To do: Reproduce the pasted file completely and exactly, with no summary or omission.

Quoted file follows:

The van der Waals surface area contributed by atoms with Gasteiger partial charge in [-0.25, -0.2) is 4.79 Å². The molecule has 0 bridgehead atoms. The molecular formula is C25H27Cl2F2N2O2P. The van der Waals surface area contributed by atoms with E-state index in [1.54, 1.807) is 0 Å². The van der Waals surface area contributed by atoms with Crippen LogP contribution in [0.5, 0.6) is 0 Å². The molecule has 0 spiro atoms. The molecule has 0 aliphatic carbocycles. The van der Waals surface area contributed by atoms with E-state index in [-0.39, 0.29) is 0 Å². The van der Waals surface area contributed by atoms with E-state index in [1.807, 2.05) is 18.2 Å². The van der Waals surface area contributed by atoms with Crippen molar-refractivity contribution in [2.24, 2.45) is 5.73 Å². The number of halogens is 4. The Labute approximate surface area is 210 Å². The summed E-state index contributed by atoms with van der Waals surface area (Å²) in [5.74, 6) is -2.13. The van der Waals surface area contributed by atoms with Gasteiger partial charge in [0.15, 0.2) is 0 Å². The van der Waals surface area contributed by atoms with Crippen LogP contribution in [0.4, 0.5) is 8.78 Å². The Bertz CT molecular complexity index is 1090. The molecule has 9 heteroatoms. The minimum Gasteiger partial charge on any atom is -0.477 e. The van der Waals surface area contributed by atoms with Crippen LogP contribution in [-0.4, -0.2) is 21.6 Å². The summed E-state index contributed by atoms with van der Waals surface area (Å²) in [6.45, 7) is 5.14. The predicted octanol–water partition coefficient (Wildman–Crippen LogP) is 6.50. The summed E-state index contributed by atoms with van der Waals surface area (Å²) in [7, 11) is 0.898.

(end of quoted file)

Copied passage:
The van der Waals surface area contributed by atoms with Gasteiger partial charge in [-0.25, -0.2) is 4.79 Å². The molecule has 0 bridgehead atoms. The molecular formula is C25H27Cl2F2N2O2P. The van der Waals surface area contributed by atoms with E-state index in [1.54, 1.807) is 0 Å². The van der Waals surface area contributed by atoms with Crippen LogP contribution in [0.5, 0.6) is 0 Å². The molecule has 0 spiro atoms. The molecule has 0 aliphatic carbocycles. The van der Waals surface area contributed by atoms with E-state index in [-0.39, 0.29) is 0 Å². The van der Waals surface area contributed by atoms with E-state index in [1.807, 2.05) is 18.2 Å². The van der Waals surface area contributed by atoms with Crippen molar-refractivity contribution in [2.24, 2.45) is 5.73 Å². The number of halogens is 4. The Labute approximate surface area is 210 Å². The summed E-state index contributed by atoms with van der Waals surface area (Å²) in [5.74, 6) is -2.13. The van der Waals surface area contributed by atoms with Gasteiger partial charge in [0.15, 0.2) is 0 Å². The van der Waals surface area contributed by atoms with Crippen LogP contribution in [0.4, 0.5) is 8.78 Å². The Bertz CT molecular complexity index is 1090. The molecule has 9 heteroatoms. The minimum Gasteiger partial charge on any atom is -0.477 e. The van der Waals surface area contributed by atoms with Crippen LogP contribution in [-0.4, -0.2) is 21.6 Å². The summed E-state index contributed by atoms with van der Waals surface area (Å²) in [6.45, 7) is 5.14. The predicted octanol–water partition coefficient (Wildman–Crippen LogP) is 6.50. The summed E-state index contributed by atoms with van der Waals surface area (Å²) in [7, 11) is 0.898.